When you get to A&E and sign in, make sure to ask the receptionist to add your child’s diagnosis and/or needs to the notes. They had no problem doing this for us and it just helps to give the staff a heads up before meeting your child. I still told each professional anyway just in case but it can help.

It’s never inappropriate to bring it up or to say it over and over. End of the day your child’s needs and/or diagnosis is a big part of them and will have an impact on their visit and possibly even their reason for being there. It’s not a case of trying to ‘label’ your child (after all, they are not a soup can) it’s about ensuring their needs are met and they can have the right support. If your child has complex needs or many factors that may make examination or treatment challenging, this is when the one page profile or hospital passport will come in handy.

Typically I found this ‘My Health Passport‘ template by National Autistic Society after our visit but it is something I’m now going to have ready for any future visits.

Speak up for your child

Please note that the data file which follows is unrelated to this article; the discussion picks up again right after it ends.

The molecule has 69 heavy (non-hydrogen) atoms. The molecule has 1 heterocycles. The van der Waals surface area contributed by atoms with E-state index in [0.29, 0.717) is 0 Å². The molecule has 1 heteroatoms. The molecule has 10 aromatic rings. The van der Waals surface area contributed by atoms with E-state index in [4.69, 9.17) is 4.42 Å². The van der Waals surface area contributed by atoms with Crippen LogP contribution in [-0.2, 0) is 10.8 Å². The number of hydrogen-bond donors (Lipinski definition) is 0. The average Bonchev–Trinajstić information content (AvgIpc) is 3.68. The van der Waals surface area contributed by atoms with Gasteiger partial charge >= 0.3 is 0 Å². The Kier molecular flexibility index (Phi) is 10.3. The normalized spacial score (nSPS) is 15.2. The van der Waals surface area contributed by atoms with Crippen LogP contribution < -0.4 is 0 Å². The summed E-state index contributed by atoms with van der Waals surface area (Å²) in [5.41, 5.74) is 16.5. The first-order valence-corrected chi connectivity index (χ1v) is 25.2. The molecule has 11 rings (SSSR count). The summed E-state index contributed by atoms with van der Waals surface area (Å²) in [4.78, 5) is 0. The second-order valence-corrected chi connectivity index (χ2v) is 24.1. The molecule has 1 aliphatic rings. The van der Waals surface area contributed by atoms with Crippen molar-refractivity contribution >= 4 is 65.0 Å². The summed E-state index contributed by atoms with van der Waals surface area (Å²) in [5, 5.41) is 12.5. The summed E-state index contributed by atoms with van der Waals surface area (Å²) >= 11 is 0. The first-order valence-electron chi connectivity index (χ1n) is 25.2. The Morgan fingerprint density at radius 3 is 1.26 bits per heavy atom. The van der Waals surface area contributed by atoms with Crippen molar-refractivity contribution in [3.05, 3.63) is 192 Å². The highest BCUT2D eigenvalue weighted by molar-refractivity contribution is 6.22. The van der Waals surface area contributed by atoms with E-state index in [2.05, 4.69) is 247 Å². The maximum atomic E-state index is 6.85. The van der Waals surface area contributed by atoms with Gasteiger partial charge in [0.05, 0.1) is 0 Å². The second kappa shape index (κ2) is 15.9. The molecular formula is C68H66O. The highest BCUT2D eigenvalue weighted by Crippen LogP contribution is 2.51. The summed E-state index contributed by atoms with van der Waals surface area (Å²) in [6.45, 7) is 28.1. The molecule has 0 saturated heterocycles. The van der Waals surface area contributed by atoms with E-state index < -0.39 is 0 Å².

I know that hospitals want to hear from the child and that our children are individuals in their own right so they should have their say, however for many children they may not have the words or the social skills to use them efficiently. My eldest can talk non-stop when on his terms. When it comes to socio-communication, that’s when he struggles. He’s not great with emotions and how his body feels. After nearly 7 years of him being my world, I have developed the ability to understand him and can ‘translate’ for him. End of the day, I know what my child is trying to say, I know if what he’s saying isn’t what/how he means, I know if he hasn’t fully understood what’s been said or asked of him. So, I butted in. I rephrased the doctors requests. I told the doctor what he meant by things he said. This was when the pain chart I made was most helpful.